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Childhood cancers: retinoblastoma, a tumor of the retina

Céline Giustranti
04/02/2017
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Retinoblastoma is one of the most common cancerous tumors in children. It has a positive prognosis, provided that it is diagnosed on time.

Clinical signs and diagnosis

Retinoblastoma is a form of eye cancer that affects the cells of the retina. Diagnosis is relatively simple, but sometimes comes too late. The clinical signs, however, such as a white reflection in the pupil or a strabismus, are well known, and an ophthalmological exam must be performed as soon as possible. Early diagnosis determines the use of treatments that will preserve the vision.

 

Genetic predisposition

Half of all retinoblastoma cases occur in individuals who are genetically predisposed to the disease. In these cases, the child carries a constitutional abnormality of the RB1 gene, meaning there is a mutation in all of his or her cells. This abnormality puts the child at a very high risk (90%) of developing retinoblastoma. 

Children who are genetically predisposed to retinoblastoma develop tumors of differing severity and, in rare cases, may not develop tumors at all.

If the inherited RB1 mutation is identified in a person with retinoblastoma, special consultations can take place to offer individual tests to any unaffected relatives (siblings, cousins etc.) who may nevertheless carry the mutation. The aim of this is to carry out ophthalmological monitoring in a specialized environment to screen for possible occurrence of the disease at an early stage.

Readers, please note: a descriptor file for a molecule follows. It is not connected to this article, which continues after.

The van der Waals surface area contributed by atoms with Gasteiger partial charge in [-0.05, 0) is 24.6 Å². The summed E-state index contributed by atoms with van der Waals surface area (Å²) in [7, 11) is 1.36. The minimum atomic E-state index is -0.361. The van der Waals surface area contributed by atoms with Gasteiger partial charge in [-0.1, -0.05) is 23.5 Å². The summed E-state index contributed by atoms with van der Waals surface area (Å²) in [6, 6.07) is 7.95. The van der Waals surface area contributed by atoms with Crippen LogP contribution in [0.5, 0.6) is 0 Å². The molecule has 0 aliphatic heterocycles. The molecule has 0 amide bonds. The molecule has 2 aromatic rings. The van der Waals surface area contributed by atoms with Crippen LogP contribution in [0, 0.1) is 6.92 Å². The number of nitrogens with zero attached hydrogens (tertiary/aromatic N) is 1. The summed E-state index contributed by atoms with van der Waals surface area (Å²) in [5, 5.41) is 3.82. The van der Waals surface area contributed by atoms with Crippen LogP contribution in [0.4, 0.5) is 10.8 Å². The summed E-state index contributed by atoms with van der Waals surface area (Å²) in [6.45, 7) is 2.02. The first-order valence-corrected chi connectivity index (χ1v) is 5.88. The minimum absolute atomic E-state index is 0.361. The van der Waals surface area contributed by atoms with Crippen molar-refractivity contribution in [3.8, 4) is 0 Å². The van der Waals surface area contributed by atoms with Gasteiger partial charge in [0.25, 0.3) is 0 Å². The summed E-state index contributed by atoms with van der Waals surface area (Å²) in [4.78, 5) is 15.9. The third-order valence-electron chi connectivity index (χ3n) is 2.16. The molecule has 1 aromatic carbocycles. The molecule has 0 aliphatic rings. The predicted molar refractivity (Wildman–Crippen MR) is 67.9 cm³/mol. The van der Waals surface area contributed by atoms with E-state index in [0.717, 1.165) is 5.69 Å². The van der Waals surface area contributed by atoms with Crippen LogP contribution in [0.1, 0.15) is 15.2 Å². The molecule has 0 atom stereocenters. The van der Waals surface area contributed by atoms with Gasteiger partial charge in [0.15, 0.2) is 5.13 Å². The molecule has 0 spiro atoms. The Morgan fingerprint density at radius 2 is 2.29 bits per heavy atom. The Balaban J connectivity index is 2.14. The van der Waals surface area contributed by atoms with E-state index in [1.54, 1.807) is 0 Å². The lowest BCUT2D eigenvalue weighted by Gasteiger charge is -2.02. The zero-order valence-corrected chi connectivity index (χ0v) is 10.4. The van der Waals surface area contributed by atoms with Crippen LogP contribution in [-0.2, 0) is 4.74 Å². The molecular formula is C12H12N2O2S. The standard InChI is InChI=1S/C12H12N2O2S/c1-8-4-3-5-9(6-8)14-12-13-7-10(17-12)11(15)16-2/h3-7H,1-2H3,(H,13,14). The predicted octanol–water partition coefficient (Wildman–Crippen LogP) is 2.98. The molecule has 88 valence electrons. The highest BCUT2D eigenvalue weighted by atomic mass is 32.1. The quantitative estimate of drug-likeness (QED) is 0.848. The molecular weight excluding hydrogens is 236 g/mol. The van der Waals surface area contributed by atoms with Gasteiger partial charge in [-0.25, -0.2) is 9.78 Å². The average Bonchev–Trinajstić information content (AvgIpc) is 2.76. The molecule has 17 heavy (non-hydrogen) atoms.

Effective treatments

Institut Curie is the leading treatment center for retinoblastoma in France. Treatments are increasingly effective and differ according to the form of the tumor, its location and size, and the age of the child. The visual prognosis may be compromised, depending on the location of the tumor and the impact of treatment on the retina.

Chemotherapy may sometimes be administered beforehand, to allow possible conservative treatments (when the eye is spared). Several local treatments can then be offered:

  • Thermo-chemotherapy, which combines heat and chemotherapy 
  • Radiotherapy
  • Cryotherapy, which freezes the tumor several times by applying very low temperatures (- 60° to - 80°C)
  • Thermotherapy, which involves applying a laser diode beam to the tumor
  • Brachytherapy, which uses discs containing iodine grains to radiate the tumor locally.

Enucleation often remains necessary for unilateral forms of the disease, and for one eye in bilateral forms of the disease. For bilateral forms, conservative treatments may be offered for the second eye.

 

Continuing with research

“In industrialized countries, the vast majority of patients suffering from retinoblastoma are cured. We are striving to reduce the after-effects of treatment,“ explains Prof François Doz, a pediatrician. Therefore, the search for new treatments and improvement of existing ones, to preserve the child’s vision as far as possible, will remain a priority for caregivers and researchers.

Several avenues are being explored. In clinical research, physicians are assessing new therapeutic protocols, especially chemotherapy and radiotherapy, which could reduce the risk of vision loss and secondary cancer. Chemotherapy, like radiotherapy, may have somewhat long-term consequences for the risk of a secondary tumor and, with radiotherapy, for the development of the child’s facial bones during growth.